What Are Some Common Silver Hallmarks and Maker Marks?

Some hallmarks of American silversmiths include Alvin Manufacturing Company's rampant dragon, William B. Meyers Company's lion emblem and Mauser Manufacturing Company's unicorn head. William K. Vanderslice & Company's emblem features a walking bear, and Towle Silversmiths hallmark is a rampant lion. The lion symbol originated in Great Britain and was used to indicate the quality of sterling silver. Makers marks may also be the maker's initials; for example, Ahrendt & Kautzen marked their silver "AK."

British silver bore marks that indicated the place of assay, duty, date and import status of each piece. The major British manufacturing towns used unique identification symbols. A leopard head, for example, indicated that a piece was manufactured in London. Birmingham used an anchor and a lion, while a castle signified Exeter. In some cases, these marks changed over the years, and can be used to date a piece of silver. For example, before 1822, the London leopard's head wore a crown. Silver manufactured in London after 1822 bears an uncrowned leopard.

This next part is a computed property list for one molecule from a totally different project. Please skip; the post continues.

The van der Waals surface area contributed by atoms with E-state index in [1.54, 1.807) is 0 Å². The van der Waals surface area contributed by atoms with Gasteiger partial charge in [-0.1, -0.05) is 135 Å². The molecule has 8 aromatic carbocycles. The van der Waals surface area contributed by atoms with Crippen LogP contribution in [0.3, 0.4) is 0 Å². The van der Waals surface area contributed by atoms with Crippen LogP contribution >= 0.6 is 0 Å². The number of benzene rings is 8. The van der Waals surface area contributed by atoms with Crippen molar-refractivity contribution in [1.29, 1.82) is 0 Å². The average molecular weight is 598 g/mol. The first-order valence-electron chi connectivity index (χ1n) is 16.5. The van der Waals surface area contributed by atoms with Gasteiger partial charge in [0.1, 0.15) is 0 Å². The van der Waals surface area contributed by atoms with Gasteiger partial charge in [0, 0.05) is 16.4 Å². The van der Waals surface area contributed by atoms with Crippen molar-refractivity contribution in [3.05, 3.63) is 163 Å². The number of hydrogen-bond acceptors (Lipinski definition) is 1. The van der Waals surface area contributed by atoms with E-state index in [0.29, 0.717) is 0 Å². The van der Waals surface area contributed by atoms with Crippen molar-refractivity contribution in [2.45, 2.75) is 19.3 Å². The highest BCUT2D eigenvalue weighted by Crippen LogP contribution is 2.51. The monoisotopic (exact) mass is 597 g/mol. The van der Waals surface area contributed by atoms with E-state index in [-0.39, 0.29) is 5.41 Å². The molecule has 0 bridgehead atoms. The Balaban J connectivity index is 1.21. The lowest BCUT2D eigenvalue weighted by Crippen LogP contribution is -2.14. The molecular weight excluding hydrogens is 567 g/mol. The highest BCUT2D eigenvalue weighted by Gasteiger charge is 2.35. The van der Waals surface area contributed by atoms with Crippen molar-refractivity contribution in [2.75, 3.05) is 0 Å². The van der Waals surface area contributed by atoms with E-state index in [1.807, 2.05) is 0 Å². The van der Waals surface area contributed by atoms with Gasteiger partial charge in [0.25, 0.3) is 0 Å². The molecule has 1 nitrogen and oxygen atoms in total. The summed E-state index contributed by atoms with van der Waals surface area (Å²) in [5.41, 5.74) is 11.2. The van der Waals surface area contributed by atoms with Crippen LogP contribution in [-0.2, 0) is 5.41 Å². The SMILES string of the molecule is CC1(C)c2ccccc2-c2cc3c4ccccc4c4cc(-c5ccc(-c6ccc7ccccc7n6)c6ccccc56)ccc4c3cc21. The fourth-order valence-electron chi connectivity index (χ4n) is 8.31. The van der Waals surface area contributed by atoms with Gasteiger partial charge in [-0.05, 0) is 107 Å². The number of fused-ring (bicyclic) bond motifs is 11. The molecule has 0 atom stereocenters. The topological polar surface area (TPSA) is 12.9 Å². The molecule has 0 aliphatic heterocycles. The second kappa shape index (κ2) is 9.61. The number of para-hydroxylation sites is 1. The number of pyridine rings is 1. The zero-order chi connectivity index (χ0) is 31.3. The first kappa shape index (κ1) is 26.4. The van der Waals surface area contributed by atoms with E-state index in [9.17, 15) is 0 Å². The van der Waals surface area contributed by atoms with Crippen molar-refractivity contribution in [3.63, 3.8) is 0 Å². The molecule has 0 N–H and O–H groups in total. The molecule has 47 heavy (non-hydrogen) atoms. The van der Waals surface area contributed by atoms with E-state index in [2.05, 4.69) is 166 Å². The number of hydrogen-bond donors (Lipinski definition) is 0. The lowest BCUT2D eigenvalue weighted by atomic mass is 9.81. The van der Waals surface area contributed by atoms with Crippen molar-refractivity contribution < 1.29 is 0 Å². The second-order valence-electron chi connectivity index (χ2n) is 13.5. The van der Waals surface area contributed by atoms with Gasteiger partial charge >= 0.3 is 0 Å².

British and American maker's mark initials were sometimes artistically fashioned within a design, such as a shield, arrowhead or interlocking circles. Manufacturers sometimes stamped their entire name or the name of a company onto a piece. Some examples of this style include maker's marks by the American silversmiths Allan Adler, Valerio Albarello and the Amston Silver Company.

French silver hallmarks are pictographs that indicate where and when a piece was manufactured. They also designated whether a piece was made for export, and indicated the quality of the metal. Silver made in Paris was originally stamped with a boar's head. By the 20th century, the official French export hallmark was the head of the Greek god Mercury.